Farmers Edge takes hands-on approach to big data

Data is automatically collected and processed from sources such as on-farm weather stations and farm equipment

Farmers Edge’s approach is hands-on and wide-ranging.

“We go directly on to the farm and we install our canplug, which is our telemetry data capture device, in all four-wheel vehicles on the farm. We install weather stations across the grower’s farm, we take soil samples across the grower’s farm, as those are all critical information source that can be made to make management decisions,” said Jamie Denbow, product manager at Farmers Edge.

The Farmers Edge data platform automatically collects and processes data from the on-farm weather stations, farm equipment, daily satellite imagery, fertilizer applications, harvest data and soil tests.

Users can look at an application map of where rates or variety trials were applied, then the treatment map can be overlaid on crop health maps throughout the year. Users can also overlay the treatment map over a yield map and then on a profit map.

Benchmarking is also an important part of its service.

“We have hybrid benchmarking, yield benchmarking across the farm and across regions. We also launched some preliminary next generation benchmarking, which is yield by organic matter, yield by planting date, yield by e.c. (electric conductivity), yield by soil conditions, and yield by weather conditions,” Denbow said.

The average yield of a particular hybrid by planting date can be calculated. Growers can even look at characteristics of their various fields to select hybrids that are more prone to perform well in the specific conditions.

“We basically have just taken all of the results from any field that was defined as the hybrid and they all get compiled into a data source together and then you can essentially benchmark your production or your yield of that particular hybrid against the compiled average of that particular hybrid in your specific geography,” Denbow said.

Growers can set narrow or broad graphical parameters for benchmarking.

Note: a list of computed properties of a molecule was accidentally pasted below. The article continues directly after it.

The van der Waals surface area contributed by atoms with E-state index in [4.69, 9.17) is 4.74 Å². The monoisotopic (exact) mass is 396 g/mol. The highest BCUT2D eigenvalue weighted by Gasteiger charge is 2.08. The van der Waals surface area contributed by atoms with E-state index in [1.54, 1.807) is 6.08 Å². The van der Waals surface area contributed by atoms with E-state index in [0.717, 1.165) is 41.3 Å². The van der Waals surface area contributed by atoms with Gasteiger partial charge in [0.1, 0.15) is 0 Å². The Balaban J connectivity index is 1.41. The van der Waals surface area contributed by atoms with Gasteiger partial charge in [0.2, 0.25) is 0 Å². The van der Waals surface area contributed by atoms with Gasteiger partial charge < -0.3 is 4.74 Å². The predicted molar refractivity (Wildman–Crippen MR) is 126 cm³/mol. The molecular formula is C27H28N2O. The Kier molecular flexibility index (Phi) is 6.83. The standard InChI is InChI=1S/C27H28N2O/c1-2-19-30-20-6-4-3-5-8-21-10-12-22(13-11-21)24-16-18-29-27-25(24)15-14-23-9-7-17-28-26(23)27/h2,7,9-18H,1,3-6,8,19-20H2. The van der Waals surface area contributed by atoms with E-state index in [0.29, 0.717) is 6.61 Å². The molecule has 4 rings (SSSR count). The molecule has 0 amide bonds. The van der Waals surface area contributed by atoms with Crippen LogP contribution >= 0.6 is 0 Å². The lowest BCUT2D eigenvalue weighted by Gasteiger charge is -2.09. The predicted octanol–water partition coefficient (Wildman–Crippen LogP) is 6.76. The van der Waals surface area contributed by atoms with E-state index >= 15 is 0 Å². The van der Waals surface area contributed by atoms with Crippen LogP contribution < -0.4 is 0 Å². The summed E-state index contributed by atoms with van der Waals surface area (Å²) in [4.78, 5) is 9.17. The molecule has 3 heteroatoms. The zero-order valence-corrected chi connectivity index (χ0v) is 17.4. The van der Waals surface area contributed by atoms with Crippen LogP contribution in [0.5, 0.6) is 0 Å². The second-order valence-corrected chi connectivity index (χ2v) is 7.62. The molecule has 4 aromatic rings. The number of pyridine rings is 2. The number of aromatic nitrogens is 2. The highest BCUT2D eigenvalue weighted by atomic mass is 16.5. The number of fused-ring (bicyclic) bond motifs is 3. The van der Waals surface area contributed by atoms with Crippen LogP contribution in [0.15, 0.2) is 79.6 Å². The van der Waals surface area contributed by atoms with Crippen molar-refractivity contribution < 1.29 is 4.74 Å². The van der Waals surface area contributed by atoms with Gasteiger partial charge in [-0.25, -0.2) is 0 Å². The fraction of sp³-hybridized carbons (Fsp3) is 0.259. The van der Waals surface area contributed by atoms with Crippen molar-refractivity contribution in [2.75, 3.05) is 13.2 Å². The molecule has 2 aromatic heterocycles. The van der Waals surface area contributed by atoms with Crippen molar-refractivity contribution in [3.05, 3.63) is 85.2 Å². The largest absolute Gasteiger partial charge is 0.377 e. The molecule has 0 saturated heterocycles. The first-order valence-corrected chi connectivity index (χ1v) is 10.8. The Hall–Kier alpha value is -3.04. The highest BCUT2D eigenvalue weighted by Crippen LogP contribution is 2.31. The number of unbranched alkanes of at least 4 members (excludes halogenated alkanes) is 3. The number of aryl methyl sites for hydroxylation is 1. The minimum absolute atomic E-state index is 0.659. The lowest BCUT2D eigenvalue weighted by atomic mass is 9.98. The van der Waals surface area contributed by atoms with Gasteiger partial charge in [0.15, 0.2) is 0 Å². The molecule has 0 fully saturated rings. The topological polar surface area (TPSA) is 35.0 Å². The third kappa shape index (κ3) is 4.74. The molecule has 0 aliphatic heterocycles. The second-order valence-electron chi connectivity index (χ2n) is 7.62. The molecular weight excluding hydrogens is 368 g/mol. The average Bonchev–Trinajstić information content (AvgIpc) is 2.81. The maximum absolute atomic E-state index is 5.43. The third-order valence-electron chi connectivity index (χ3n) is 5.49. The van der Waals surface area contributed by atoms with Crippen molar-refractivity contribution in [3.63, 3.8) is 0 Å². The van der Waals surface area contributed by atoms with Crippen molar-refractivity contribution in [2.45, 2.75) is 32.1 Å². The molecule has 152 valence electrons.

When it comes to data analysis, garbage in causes garbage out, which is why Farmers Edge goes to great lengths to make sure the yield data is accurate.

The company uses a preliminary process of cleaning the yield data, and does not use any raw yield data in their analysis tools.

Farmers Edge also strives to ensure the yield data coming off combines is accurate.

“A grower can utilize one harvesting machine, one machine in the field that they know is calibrated properly, and they can utilize the values from that machine to calibrate another machine that is not properly calibrated. We can also utilize a grower’s known weight from a field, so if he is going over a scale or going to weight in any way we can utilize that information to post calibrate a yield map,” Denbow said.

Another method of ensuring high-quality data is coming from the yield monitors is a live recalibration, where a grain cart with a load cell on it communicates directly to a yield map. As soon as grain is dumped into the cart, a load cell on it communicates back to the yield map and does a live recalibration on the fly.

Images from the satellite imagery company Planet, which takes a picture of the Earth every day, are used and last year the company averaged a usable image of user fields every 2.5 days on average, Denbow said.

New features offered in Farmers Edge this year include the FarmCommand mobile app that has field-centric weather, map layers, record-keeping, and scouting tools.

Also new this hear is an inventory management tool, yield protection tool, growth stage modelling tool and improvements to eScout, a scouting tool app that featuring GPS, a comprehensive database of pests, an agronomic calculator, and includes frequent imagery from the Planet satellites.

Farmers Edge does not have any alignment with any input manufacturer to help the company keep the company’s recommendations independent.

Farmers Edge does not sell user information to a third party, and growers retain ownership of their data on Farmers Edge servers. If they choose to leave the service, they can take their data with them

There are five levels of services at Farmers Edge, from $1.50 to $6 per acre.

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